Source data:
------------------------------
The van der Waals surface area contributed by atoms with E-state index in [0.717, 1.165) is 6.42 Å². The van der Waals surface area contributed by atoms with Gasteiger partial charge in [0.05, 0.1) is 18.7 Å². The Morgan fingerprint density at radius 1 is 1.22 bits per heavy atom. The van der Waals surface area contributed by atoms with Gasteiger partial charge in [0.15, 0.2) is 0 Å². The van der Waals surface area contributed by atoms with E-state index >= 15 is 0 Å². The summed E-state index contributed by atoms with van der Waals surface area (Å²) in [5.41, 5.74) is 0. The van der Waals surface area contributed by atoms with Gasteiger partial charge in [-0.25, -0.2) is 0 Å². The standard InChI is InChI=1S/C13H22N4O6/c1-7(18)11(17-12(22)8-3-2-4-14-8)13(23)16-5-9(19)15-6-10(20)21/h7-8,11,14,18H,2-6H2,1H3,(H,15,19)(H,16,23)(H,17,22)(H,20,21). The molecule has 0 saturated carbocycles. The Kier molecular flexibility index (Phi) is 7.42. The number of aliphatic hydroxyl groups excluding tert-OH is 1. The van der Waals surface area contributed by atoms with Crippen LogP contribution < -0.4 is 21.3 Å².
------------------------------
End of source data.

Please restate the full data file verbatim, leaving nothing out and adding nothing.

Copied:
The van der Waals surface area contributed by atoms with E-state index in [0.717, 1.165) is 6.42 Å². The van der Waals surface area contributed by atoms with Gasteiger partial charge in [0.05, 0.1) is 18.7 Å². The Morgan fingerprint density at radius 1 is 1.22 bits per heavy atom. The van der Waals surface area contributed by atoms with Gasteiger partial charge in [0.15, 0.2) is 0 Å². The van der Waals surface area contributed by atoms with E-state index >= 15 is 0 Å². The summed E-state index contributed by atoms with van der Waals surface area (Å²) in [5.41, 5.74) is 0. The van der Waals surface area contributed by atoms with Gasteiger partial charge in [-0.25, -0.2) is 0 Å². The standard InChI is InChI=1S/C13H22N4O6/c1-7(18)11(17-12(22)8-3-2-4-14-8)13(23)16-5-9(19)15-6-10(20)21/h7-8,11,14,18H,2-6H2,1H3,(H,15,19)(H,16,23)(H,17,22)(H,20,21). The molecule has 0 saturated carbocycles. The Kier molecular flexibility index (Phi) is 7.42. The number of aliphatic hydroxyl groups excluding tert-OH is 1. The van der Waals surface area contributed by atoms with Crippen LogP contribution < -0.4 is 21.3 Å².